Sometimes a story comes along that immediately connects with us in a secret place. Some way or other, this author, a stranger, has found out your inner workings and put them on a printed page. Even better, when a story makes you aware that those experiences we work so hard to hide or deny, are universal. You’ll find yourself calling a friend or turning to a spouse or chatting online, because a door has been opened. It’s like we’ve been given permission to explore, to speculate, to share and to cherish that which, of course, turns out not to be so hidden or secret after all.
Author Sheila Deeth’s latest novel, FLOWER CHILD, is one of those stories; a brave exploration of the “curious relationship between a grieving mother and an unborn child who’s not quite ghost or angel.” The novel begs many questions. In the midst of such loss, do emotions distort reality? Could you let yourself believe the impossible if it could restore the one you loved? You’ll lie awake contemplating to what lengths you might go to preserve your own life, and whether you’ve known love great enough to lay down that life for someone else? Deceptively simple and poignantly effervescent, this gentle novel speculates over the limits of memory, the fine line between faith and fantasy, and that place where intellect fails us, revealed only in dreams.
Recently, Sheila said something to me in an email that I believe will represent the wisdom and unique perspectives found in this beautiful piece of fiction.
“Sometimes I think reading is a window into the needs of other souls.”
I couldn’t agree more, Sheila. I’m so glad you’re here today for this interview. Welcome!
What is your favorite quality in a person? Trust probably. I admire people who are trustworthy, and admire them more if they’re also willing to trust.
What is your least? Always expecting the worst is probably my least favorite quality–in others and in me.
As a child, did you dream of becoming a writer? Once I got over dreaming of being a trapeze artist (it was never going to happen) I decided to be a writer. Somehow I became a mathematician instead, but I still had dreams, and stories.
Who/what influenced you to pursue your dreams? My Mum influenced me a lot–she’s always been my greatest fan. My oldest son insisted that if I was going to tell bedtime stories they had to be in a book, so I guess he influenced me to believe it was worth writing something–not that he’d dream of reading my writing now. And the author Jane Kirkpatrick influenced me–oddly enough, I “won” an hour of her time a few years ago and she told me I was a writer. Her encouragement helped me keep going when the rejection slips stacked up.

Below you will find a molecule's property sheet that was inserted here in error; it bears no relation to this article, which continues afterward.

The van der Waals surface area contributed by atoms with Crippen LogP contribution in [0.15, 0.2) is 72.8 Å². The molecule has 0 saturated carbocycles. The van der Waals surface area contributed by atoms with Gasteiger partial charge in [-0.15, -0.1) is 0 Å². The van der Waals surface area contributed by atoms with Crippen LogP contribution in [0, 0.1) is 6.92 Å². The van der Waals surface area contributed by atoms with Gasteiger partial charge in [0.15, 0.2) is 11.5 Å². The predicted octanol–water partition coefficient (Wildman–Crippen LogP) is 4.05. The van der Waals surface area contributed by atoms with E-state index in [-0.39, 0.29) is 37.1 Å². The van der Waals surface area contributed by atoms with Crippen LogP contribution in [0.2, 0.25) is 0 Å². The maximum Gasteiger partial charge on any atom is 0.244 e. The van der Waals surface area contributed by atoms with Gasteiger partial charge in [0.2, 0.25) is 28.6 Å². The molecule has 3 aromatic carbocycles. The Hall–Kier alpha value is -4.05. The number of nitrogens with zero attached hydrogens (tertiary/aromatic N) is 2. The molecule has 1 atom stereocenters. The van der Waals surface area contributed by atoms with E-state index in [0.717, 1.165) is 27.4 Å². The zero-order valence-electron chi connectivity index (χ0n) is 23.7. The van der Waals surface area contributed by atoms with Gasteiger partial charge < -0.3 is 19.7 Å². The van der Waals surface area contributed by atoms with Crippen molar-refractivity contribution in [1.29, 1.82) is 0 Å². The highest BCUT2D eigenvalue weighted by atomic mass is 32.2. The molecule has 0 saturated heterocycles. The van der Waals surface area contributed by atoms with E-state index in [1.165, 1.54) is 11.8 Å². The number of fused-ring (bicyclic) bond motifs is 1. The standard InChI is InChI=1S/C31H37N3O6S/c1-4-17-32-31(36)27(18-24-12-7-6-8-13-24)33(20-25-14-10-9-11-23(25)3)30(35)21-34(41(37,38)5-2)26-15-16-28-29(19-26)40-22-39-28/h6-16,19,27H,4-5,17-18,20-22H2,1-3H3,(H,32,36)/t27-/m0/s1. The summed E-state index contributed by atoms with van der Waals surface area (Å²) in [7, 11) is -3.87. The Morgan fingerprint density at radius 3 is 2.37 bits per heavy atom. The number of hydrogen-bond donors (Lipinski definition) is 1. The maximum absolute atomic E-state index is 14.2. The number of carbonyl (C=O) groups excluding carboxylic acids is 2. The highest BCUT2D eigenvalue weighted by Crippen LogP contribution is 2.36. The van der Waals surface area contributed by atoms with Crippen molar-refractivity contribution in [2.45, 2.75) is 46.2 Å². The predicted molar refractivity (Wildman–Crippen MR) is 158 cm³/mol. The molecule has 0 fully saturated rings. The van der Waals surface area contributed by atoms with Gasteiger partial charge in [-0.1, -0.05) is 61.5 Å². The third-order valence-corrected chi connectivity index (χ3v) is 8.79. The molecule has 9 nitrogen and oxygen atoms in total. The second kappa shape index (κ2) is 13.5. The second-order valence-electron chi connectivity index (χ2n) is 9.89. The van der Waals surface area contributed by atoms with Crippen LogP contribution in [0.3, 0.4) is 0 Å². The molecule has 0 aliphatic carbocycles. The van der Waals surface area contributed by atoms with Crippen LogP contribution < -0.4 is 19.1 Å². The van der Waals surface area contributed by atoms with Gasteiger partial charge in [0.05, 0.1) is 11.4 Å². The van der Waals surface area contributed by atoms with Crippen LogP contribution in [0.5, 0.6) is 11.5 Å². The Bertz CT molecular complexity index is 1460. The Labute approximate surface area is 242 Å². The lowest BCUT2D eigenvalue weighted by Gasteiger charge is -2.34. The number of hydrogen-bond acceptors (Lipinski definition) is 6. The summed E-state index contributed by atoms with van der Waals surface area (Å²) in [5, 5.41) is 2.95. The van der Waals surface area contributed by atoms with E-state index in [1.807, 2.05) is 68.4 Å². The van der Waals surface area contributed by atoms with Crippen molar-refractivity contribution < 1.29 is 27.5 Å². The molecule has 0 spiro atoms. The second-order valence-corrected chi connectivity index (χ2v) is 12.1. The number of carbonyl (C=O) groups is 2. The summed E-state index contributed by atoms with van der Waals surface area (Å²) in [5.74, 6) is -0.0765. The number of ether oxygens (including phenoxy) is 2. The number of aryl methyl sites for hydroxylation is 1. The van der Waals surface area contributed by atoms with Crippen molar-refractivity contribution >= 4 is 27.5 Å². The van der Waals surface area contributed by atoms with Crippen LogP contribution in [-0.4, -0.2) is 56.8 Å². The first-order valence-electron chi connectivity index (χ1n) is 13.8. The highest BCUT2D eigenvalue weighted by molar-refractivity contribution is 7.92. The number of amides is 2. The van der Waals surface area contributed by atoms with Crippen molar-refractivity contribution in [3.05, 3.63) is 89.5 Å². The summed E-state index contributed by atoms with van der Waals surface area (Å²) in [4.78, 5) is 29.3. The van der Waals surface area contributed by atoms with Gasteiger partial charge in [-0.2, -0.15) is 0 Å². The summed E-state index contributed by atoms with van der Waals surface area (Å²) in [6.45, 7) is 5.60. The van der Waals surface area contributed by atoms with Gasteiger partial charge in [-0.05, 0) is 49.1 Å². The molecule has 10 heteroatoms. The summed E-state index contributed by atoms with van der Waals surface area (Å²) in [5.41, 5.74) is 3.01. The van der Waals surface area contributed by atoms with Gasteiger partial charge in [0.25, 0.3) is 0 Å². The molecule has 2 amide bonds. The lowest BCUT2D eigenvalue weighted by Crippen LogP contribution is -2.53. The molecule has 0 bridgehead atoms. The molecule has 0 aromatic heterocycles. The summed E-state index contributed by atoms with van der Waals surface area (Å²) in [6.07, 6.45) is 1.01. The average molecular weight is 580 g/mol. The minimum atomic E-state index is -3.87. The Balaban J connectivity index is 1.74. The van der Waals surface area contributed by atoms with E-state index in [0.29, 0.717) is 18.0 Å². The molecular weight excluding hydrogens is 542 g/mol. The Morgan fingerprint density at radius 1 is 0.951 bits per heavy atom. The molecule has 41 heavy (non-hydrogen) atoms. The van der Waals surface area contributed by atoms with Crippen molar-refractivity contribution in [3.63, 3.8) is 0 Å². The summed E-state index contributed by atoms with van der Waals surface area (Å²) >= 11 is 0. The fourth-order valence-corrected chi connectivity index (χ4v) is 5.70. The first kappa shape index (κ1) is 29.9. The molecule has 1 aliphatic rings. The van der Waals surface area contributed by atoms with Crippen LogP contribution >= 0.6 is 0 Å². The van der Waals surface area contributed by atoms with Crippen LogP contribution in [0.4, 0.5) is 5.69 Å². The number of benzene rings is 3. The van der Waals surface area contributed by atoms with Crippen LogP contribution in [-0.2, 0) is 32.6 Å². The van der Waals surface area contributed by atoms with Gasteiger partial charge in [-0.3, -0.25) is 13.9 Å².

What is your greatest love? My faith I think. With a Catholic Dad and Methodist Mum it was something I always had to think about, and it always seemed to reward the time I spent thinking. I love reading the Bible. I love science and math and history. I love words. I love telling stories. Oh, and I love dogs!
What is your greatest fear? Rejection–that’s a crazy fear to have as a writer–those rejection slips do pile up. But rejection’s always been my greatest fear. Of course, I’m also scared of spiders, moths, wasps and other such things.
What is your favorite place? Anywhere I can curl up with a book? My Mum’s favorite place is that path in Yellowstone where you stand right on top of the waterfall–not a good location for reading, but it’s probably one of my favorite spots too. And the glaciers in Alaska–I saw them for the first time last month. And the Grand Canyon… How many answers do you want? The advantage of curling up with a book is it can take me anywhere.
If you could give a bit of sage advice to novice writers, what would it be? Keep writing. Keep reading. And never be afraid to delete something.
About the author:Sheila Deeth grew up in the UK and has a Bachelors and Masters in mathematics from Cambridge University, England. Now living in the States with her husband and son, she enjoys reading, writing, drawing, telling stories, running a local writers’ group, and meeting her neighbors’ dogs on the green.
Sheila describes herself as a Mongrel Christian Mathematician. Her short stories, book reviews and articles can be found in
VoiceCatcher 4, Murder on the Wind, Poetic Monthly, Nights and Weekends, the Shine Journal and Joyful Online. Besides her Gypsy Shadow ebooks, Sheila has several self-published works available from Amazon and Lulu, and a full-length novel under contract to come out next year.
Find her on her website: http://www.sheiladeeth.com
or find her books at: http://sheiladeeth.weebly.com